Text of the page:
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Ken Keller: Ten questions for a better business and life

Brain Food for Business Owners

Posted: October 16, 2011 1:30 a.m.
Updated: October 16, 2011 1:30 a.m.

No one knows when someone will say something, do something, suggest something or show something that can have a positive impact in a person’s life or their business. 

Brian Tracy, a self-educated multimillionaire, said that his research suggests that every person comes across at least two ideas a month that could make them rich if the thought were followed through to completion.

What triggers this kind of thinking? In a word, questions.

Dan Sullivan, founder of Strategic Coach, states that he had a college professor who said: “Answers are a dime a dozen.

What’s rare in this world is a really great ‘question.’ What’s yours?”

Here are 10 questions to jump-start thinking about how to have a significantly better business and life.

At a recent business meeting, a speaker said something that immediately resonated with at least one person in the room. He asked, almost off-handedly, “What is it that makes you great?”

Answering that single question could alter how an organization sees itself; could rapidly improve the performance of every employee and could turn around the financial well-being of the company.

That same question could assist an out of work individual fine-tune the reason why a potential employer might hire them, or turn around the academics of a student who has potential but is lacking self-confidence to do better.

At that same business meeting, someone was thanking another individual in the room for a referral, and he prefaced the specific details with words of gratitude by stating, “This person is a difference-maker in my life.”

Turn that statement into various questions. The first might be: “Who am I making a difference for?” and the second, “How many others can I make a difference for?” The third might be: “Who do I need to thank for making a difference in my life?”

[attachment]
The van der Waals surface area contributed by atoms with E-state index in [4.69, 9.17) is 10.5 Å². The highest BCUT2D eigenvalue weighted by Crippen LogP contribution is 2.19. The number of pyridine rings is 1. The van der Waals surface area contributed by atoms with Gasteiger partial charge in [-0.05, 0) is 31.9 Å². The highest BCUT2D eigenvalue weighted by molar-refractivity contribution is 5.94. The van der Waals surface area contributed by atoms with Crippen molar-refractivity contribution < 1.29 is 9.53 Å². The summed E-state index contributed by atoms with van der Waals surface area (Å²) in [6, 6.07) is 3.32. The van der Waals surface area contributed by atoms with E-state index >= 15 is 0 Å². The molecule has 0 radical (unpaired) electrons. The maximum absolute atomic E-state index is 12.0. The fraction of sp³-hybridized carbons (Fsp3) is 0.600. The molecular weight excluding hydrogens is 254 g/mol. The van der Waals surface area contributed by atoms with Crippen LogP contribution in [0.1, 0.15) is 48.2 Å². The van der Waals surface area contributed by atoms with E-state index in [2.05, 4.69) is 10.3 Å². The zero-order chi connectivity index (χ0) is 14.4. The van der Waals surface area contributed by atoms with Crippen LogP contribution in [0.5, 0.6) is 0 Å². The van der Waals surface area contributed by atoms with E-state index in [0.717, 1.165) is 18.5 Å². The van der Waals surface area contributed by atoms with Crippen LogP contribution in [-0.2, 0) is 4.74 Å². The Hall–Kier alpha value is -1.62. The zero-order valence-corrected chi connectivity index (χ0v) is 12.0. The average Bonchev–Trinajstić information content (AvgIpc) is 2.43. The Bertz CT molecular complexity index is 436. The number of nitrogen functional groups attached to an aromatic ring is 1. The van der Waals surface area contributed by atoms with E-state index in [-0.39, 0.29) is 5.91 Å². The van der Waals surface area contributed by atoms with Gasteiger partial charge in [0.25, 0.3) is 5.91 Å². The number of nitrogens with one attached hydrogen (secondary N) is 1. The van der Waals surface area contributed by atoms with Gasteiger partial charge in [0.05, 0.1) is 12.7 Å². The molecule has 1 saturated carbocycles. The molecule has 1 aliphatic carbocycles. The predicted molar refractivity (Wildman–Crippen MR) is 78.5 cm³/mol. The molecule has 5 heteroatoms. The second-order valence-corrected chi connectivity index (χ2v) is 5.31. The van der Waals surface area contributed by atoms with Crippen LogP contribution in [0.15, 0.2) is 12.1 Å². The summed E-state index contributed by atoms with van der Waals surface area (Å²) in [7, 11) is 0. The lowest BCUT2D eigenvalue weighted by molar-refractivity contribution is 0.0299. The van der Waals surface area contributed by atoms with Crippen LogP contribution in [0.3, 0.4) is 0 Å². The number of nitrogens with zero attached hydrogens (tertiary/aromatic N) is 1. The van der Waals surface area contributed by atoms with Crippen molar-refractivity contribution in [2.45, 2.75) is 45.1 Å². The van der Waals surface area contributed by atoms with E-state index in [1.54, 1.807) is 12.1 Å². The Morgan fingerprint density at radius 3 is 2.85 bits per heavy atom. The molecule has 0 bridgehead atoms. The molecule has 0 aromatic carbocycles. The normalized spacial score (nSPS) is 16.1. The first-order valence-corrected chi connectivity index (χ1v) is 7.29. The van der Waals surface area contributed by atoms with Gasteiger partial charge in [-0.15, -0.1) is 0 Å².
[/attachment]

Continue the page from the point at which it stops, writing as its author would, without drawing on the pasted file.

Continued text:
One of the best exercises regarding gratitude is to ask: “Who are the top-10 people that made a positive impact on my life?”

Answering that question brings joy, as many individuals sit down and writes a note by hand to those individuals who made the top-10 list.

One recommended book to read is “The Dan Sullivan Question.” The title is somewhat of a misnomer, because in addition to the main question, there are several follow-on questions.

Sullivan’s question was crafted nearly 30 years ago, and it can serve many audiences.

The question is: “If we were having this discussion three years from today, and you were looking back over those three years, what has to have happened in your life, both personally and professionally, for you to feel happy with your progress?”

A parent can use the question to ask a child, a teacher to ask a student, a guidance counselor can ask of it a high-schooler looking to apply for college, an interviewer can ask it of a recent college graduate, two out of work friends having a conversation about their future can ask each other, or two spouses setting goals for their marriage will find the question invaluable.

In business, this same question can be used in a performance appraisal, a conversation about succession planning, a father with his children as he considers the future of the business, or in a strategic planning retreat for an organization.

Dan has a follow up question to further open up the thought process: “What existing dangers do you need to eliminate in order for you to be happy with your progress over the next three years?”

The third question Dan asks is: “What are the three biggest possibilities if gaining something new and important that needs to be captured?”

The final question Dan asks is: “What are the three most important capabilities and resources that need to be maximized?”

It is not enough to just ask these questions, each should be answered with thoughtful consideration. The time spent will be well worth it.

The 10th question is the hardest of all: “Having taken the time to think through these difficult questions, what you will do with your own answers to make a significant difference in the outcome of your business and life as a result?”

Ken Keller is chief executive officer of STAR Business Consulting, Inc., a company that works with companies interested in growing top line revenue. He can be reached at (661) 645-7086 or at Mr. Keller’s column reflects his own views and not necessarily those of The Signal.


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